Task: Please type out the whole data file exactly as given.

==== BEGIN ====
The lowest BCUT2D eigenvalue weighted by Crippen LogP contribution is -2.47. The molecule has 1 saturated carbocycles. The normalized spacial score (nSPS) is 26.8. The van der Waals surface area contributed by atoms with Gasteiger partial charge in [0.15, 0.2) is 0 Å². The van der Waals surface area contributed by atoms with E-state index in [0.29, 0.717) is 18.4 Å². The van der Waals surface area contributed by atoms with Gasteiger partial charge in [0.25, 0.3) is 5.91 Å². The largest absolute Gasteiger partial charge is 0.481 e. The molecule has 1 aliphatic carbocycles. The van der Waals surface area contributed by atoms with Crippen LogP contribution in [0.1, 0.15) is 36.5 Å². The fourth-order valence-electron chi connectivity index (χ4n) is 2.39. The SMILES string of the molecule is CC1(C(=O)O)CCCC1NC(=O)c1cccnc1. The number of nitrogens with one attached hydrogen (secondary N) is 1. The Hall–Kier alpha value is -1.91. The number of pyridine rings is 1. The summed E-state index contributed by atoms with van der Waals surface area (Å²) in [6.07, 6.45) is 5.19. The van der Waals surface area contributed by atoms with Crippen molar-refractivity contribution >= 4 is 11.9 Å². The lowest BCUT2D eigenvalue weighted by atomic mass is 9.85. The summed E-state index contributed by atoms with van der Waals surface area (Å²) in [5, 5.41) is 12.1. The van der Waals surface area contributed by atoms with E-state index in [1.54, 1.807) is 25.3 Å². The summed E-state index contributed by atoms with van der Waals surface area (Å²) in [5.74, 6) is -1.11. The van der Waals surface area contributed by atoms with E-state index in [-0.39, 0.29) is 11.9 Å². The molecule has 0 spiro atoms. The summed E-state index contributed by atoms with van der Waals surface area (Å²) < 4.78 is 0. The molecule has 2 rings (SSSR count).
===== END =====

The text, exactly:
The lowest BCUT2D eigenvalue weighted by Crippen LogP contribution is -2.47. The molecule has 1 saturated carbocycles. The normalized spacial score (nSPS) is 26.8. The van der Waals surface area contributed by atoms with Gasteiger partial charge in [0.15, 0.2) is 0 Å². The van der Waals surface area contributed by atoms with E-state index in [0.29, 0.717) is 18.4 Å². The van der Waals surface area contributed by atoms with Gasteiger partial charge in [0.25, 0.3) is 5.91 Å². The largest absolute Gasteiger partial charge is 0.481 e. The molecule has 1 aliphatic carbocycles. The van der Waals surface area contributed by atoms with Crippen LogP contribution in [0.1, 0.15) is 36.5 Å². The fourth-order valence-electron chi connectivity index (χ4n) is 2.39. The SMILES string of the molecule is CC1(C(=O)O)CCCC1NC(=O)c1cccnc1. The number of nitrogens with one attached hydrogen (secondary N) is 1. The Hall–Kier alpha value is -1.91. The number of pyridine rings is 1. The summed E-state index contributed by atoms with van der Waals surface area (Å²) in [6.07, 6.45) is 5.19. The van der Waals surface area contributed by atoms with Crippen molar-refractivity contribution >= 4 is 11.9 Å². The lowest BCUT2D eigenvalue weighted by atomic mass is 9.85. The summed E-state index contributed by atoms with van der Waals surface area (Å²) in [5, 5.41) is 12.1. The van der Waals surface area contributed by atoms with E-state index in [1.54, 1.807) is 25.3 Å². The summed E-state index contributed by atoms with van der Waals surface area (Å²) in [5.74, 6) is -1.11. The van der Waals surface area contributed by atoms with E-state index in [-0.39, 0.29) is 11.9 Å². The molecule has 0 spiro atoms. The summed E-state index contributed by atoms with van der Waals surface area (Å²) < 4.78 is 0. The molecule has 2 rings (SSSR count).